The keywords at the bottom of the Bandcamp page for this album suggest it encompasses ambient, ambient folk, drone, electronica, experimental, lo-fi, post-rock, and shoe gaze. Can you really fit all that into four tracks and 22 minutes? Apparently, yes. At the very least, you can pour a bit of it into each song. Slowwave Perception is immediately engaging, offers plenty of cool sonic touches to keep you listening, and should leave you wanting more. Your introduction to the Dead Melodies sound slides in quietly with “Sycamore Rain.” A four-note arpeggio builds over hissing pads. Listen for the bits of texture that precede a vocal drop, a conversation between (it sounds like) a pilot and the control tower. Soft guitar noodling makes an appearance, and the whole thing is wrapped in patient calm. The title track is little more than a shifting whisper in your head, with sounds like muted brass taking the front. The background pads churn and burble. There are brief moments of rising intensity that feel like they might want to become something bigger, but then they sigh and sidle back down into softness. A long, near-silent pause mid-track acts as a breather before the process repeats. A beautiful track that takes a lot of its beauty from restraint. The slow lope of “Radars & Stars” wraps itself around whispered vocals to capture both the post-rock and shoegaze sides of things. “Laze” opens in an ambient space with echoing, far-off pads washing past. A beat like the steady cadence of machinery mixed with a familiar house riff on drums slips in and out, its arrival and subsequent returns very welcome. A shot of wavering EDM keys toward the end are a nice touch.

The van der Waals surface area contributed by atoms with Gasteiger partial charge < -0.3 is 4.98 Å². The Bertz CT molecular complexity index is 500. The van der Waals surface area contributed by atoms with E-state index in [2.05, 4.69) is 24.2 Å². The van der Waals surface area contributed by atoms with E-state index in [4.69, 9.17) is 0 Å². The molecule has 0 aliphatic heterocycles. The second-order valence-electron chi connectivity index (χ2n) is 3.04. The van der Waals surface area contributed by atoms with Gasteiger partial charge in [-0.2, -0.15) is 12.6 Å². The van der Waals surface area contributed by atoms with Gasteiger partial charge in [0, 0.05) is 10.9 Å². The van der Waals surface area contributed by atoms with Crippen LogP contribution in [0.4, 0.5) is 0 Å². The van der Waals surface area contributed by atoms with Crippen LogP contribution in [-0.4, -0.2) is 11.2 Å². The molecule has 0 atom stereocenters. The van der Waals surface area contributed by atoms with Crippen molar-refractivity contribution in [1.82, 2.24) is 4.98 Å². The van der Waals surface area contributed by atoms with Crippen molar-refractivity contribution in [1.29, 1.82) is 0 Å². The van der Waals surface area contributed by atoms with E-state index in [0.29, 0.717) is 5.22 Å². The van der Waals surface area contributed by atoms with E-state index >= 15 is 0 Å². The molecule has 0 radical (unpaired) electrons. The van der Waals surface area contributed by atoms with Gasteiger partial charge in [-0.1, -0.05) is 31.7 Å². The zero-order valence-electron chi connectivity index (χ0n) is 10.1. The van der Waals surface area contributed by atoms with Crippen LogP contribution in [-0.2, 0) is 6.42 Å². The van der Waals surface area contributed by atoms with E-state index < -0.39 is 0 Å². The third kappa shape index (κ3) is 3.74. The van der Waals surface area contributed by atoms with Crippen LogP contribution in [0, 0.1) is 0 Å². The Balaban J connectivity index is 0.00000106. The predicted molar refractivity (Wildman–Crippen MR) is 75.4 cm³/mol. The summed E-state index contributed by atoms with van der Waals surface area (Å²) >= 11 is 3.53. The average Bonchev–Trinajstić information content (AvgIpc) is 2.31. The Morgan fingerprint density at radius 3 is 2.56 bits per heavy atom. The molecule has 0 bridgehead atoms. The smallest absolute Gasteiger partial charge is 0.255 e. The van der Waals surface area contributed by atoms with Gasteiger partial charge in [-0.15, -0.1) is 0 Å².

Slowwave Perception is an excellent debut, if a bit brief. But there is so much going on and such great attention to detail that it rewards deep repeat listens. In addition, if this where and how Dead Melodies begins, I fully intend to keep listening to see what comes next. (A second release has come out since this one was sent to me.) Take a listen; I bet you’ll want more, too.
Available from Bandcamp.